The Boomers’ ranks, however, have begun to fall in recent years as mortality outpaces immigration. In 2015, Pew found that Millennials had surpassed Boomers to become the largest generation, with 75.4 million Millennials, 74.9 million Boomers, and 66 million Generation Xers. This generational distribution is changing the workforce. In the past few years, the large and aging Boomer cohort saw an increased number of retirements. Millennials, on the other hand, are still entering the workforce.
The ramifications for productivity and wage growth are significant. Boomers are more likely to be high-wage, high-experience workers. Their retirement from the workforce is a critical element for wage and productivity growth. The new entrants to the workforce, Millennials, are less experienced and earn lower wages. Their entrance to the workforce has the same effect as the Boomers’ exit – wage and productivity growth are dragged down.
Graphing the share of the US population over the age of 65 reveals a post-recession retirement hike. There is a clear and dramatic spike in the 65-years and over population, picking up after 2007, as the Baby Boomer retirement era commenced. The retirement-age population increased from 12.6% of the total population in 2007 to 15.6% today, and will continue to increase until the 2030s.
The generational composition of the working-age population itself can also be measured (the working-age population is defined here as 25-64-years). The oldest segment of the workforce (50-64-year-olds) increased as a share of the working-age population between 1992 and 2015, rising from 25.19% to 37.45% before declining slightly to 37.2% in 2017 as older workers retired. The youngest segment of the workforce (25-39-year-olds) increased to 39% from a low of 37.16% in 2011. As a share of the workforce, younger Millennials have come to the fore, while older Boomers are gradually retiring out.
The 25-29-year-old segment of the population, which provides a snapshot of very new workers, increased as well, rising to 13.72% in 2017 from 12.33% in 2003, and reversing a decline that spanned the mid-1980s through early 2000s. The 55-64-year-old cohort, which provides a metric for older, near-retirement workers, has leveled out at around 24.66%, and will soon decline.
The result of these demographic shifts is a workforce adding an increasing number of young workers, while shedding an increasing number of older ones. This generational change is dampening wage and productivity growth.
The US is also undergoing a change in payrolls distributions. Much has been made of the transition toward a service-based economy – services account for 70% of total nonfarm payrolls today, compared to 55% in 1980. Manufacturing, meanwhile, has fallen from 20% of nonfarm payrolls in 1980 to 8% today.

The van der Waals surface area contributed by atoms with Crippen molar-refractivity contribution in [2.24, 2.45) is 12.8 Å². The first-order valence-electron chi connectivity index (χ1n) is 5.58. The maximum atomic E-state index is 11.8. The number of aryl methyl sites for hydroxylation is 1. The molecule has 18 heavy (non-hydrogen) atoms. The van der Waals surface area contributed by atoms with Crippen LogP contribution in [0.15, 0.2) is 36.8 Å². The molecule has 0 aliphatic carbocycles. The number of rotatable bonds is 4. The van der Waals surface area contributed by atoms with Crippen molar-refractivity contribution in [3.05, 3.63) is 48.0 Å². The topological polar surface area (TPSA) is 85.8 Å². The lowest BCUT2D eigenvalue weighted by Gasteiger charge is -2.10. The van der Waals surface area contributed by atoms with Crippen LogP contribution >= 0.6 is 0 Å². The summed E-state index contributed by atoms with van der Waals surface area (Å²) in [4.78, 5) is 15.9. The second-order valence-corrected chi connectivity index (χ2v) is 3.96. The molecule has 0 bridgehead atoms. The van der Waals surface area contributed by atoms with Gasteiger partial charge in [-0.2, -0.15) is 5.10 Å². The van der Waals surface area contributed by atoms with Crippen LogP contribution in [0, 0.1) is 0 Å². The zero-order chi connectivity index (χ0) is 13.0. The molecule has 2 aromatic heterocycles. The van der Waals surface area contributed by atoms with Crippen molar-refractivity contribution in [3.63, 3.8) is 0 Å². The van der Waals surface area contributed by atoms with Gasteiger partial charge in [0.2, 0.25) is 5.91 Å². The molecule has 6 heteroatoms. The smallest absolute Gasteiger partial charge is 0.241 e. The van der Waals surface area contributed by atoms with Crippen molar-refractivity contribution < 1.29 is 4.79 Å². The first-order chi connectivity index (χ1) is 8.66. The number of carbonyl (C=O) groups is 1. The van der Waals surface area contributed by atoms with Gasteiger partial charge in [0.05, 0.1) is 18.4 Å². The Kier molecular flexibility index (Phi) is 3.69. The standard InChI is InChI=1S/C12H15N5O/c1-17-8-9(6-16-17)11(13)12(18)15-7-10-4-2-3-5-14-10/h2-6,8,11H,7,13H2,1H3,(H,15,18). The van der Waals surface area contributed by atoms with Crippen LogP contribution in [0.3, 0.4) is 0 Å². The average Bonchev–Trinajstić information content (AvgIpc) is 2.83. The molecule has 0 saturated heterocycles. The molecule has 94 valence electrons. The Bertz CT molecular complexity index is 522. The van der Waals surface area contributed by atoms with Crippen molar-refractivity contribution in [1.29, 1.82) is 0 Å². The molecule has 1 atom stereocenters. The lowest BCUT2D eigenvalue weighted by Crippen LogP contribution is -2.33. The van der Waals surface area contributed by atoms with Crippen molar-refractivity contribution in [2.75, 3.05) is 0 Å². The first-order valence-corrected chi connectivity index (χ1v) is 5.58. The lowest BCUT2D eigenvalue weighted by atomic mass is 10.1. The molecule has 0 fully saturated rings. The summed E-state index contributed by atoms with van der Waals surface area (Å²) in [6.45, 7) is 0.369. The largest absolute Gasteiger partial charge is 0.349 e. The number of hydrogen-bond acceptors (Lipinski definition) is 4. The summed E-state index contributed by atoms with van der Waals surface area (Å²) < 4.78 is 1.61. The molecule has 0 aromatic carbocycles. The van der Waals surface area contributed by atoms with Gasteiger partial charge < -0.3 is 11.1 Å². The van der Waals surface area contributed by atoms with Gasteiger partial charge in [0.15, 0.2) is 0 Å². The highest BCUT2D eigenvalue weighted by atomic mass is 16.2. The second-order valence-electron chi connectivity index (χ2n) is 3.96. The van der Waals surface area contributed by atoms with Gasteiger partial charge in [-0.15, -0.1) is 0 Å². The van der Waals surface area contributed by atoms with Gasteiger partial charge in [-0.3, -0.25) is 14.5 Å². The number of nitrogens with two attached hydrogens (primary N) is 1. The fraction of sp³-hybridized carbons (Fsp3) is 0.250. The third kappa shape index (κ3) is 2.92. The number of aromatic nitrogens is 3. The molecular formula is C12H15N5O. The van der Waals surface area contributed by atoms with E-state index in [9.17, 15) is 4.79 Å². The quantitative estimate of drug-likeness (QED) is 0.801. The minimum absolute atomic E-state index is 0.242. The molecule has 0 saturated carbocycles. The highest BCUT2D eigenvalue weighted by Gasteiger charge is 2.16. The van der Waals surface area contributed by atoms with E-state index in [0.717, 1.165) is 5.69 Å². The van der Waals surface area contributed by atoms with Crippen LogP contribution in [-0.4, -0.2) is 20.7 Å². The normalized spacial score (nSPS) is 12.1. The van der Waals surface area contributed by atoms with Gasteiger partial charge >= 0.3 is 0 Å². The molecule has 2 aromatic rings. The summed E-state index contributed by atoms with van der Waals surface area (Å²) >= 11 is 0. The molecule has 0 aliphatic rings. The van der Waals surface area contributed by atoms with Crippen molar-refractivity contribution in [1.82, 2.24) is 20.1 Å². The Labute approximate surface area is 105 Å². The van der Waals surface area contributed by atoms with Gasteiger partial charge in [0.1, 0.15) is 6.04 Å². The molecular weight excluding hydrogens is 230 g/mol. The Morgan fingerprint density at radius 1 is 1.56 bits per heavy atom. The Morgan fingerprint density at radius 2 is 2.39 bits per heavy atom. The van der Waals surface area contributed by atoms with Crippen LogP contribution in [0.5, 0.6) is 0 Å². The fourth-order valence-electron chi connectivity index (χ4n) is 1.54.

Three service sectors benefited tremendously from the shift toward a service-based economy: education and health services, professional and business services, and leisure and hospitality. These sectors have grown rapidly as a share of total nonfarm payrolls, representing 41% of total nonfarm payrolls in 2017, up from 37% before the recession, and 24% in 1980. The largest service sector (trade, transportation, and utilities) lost some ground as a share of payrolls, while still adding a considerable number of jobs; government, on the other hand, fell precipitously following the Great Recession, as state and local authorities aggressively shed jobs in the 2010-2013 period.
These shifts are significant in today’s tight labor market. The US has added over a million jobs so far this year, with 2 million added in 2016. In total, nearly 15.6 million jobs have been added to total nonfarm payrolls since the end of the recession in June of 2009. If the allocation of payrolls is shifting as the labor market continues to add jobs at a breakneck pace, wage and productivity growth may be affected.
The post-recession payrolls expansion has benefited mostly lower-paying private service sectors. These include leisure and hospitality; trade, transportation, and utilities; and education and health services. Only one high-paying sector has seen considerable expansion – professional and business services. Low-pay growth has slightly outpaced high-pay growth; but the growth in both high- and low-paying sectors has surpassed that of mid-paying sectors. These expansion trends may also be contributing to sluggish wage and productivity growth.